1. Cystic tumour part is removedDr Cesnulis can now approach the cystic part of the tumour: this means it contains liquid and some blood clots. The large fluid-filled part of the tumour is emptied. Once the large fluid filled sack is empty, the brain will relax and will become very slack.
2. Removing the tumourThe edges of the tumour are cut away further, while healthy brain tissue is covered by cotton micropaddies for protection.
The tumour has to be removed in tiny pieces or the brain will be damaged during the removal process. In the pictures above, you can see that part of the tumour has now come free, and this part is removed.
Dr Cesnulis then removes as much of the remaining solid tumour as possible, using an ultrasound suction device to disintegrate it.
This special microsurgery device is actually a machine that emits ultrasound waves from its tip to disintegrate the tissue, as well as providing the suction and also irrigation. This machine allows the surgeon to gently manage the removal of tumour tissue but stops when it reaches the healthy brain.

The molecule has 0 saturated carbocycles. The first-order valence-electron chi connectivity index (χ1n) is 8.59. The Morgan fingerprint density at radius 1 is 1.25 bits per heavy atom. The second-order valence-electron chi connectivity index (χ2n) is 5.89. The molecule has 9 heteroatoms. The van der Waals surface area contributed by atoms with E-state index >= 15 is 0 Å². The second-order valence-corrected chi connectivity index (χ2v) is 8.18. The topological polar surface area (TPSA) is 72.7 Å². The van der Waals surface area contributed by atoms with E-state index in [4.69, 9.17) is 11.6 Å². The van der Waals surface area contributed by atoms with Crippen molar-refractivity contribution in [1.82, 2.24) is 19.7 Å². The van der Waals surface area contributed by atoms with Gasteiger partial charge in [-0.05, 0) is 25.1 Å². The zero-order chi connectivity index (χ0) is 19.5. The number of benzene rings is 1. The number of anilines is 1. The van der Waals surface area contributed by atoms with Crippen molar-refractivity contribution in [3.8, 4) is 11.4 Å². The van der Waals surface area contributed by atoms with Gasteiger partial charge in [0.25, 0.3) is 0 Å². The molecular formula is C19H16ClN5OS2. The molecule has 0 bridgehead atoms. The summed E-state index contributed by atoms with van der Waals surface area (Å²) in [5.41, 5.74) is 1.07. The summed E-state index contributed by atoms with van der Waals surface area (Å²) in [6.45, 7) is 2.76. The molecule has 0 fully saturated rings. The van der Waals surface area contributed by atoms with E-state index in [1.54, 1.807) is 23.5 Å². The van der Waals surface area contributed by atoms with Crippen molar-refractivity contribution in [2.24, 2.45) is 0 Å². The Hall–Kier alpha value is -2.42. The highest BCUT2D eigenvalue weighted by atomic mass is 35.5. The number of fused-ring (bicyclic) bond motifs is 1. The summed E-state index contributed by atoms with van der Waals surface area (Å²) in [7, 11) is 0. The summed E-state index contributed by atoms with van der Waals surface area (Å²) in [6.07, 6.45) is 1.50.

3. A cavity is leftAbove, you can see a picture of the huge cavity that has been left, with some remaining parts of the tumour. The rest of the tumour is now dissected with microsurgical tools, mobilised and removed from the healthy brain tissue.
4. Debulking and double check
The rest of the tumour tissue is moved out the way while healthy brain tissue can be seen underneath. The last tumour tissues are cut away from the healthy brain tissue completely, and the surgeon uses microscissors to remove the blood vessels that feed the tumour.
The healthy motor zone is stripped of any remnants of the tumour and the operation site is double checked for any lingering remains of the tumour. The surgeon can inspect the cavity from various angles using microsurgical mirrors similar to those a dentist would use.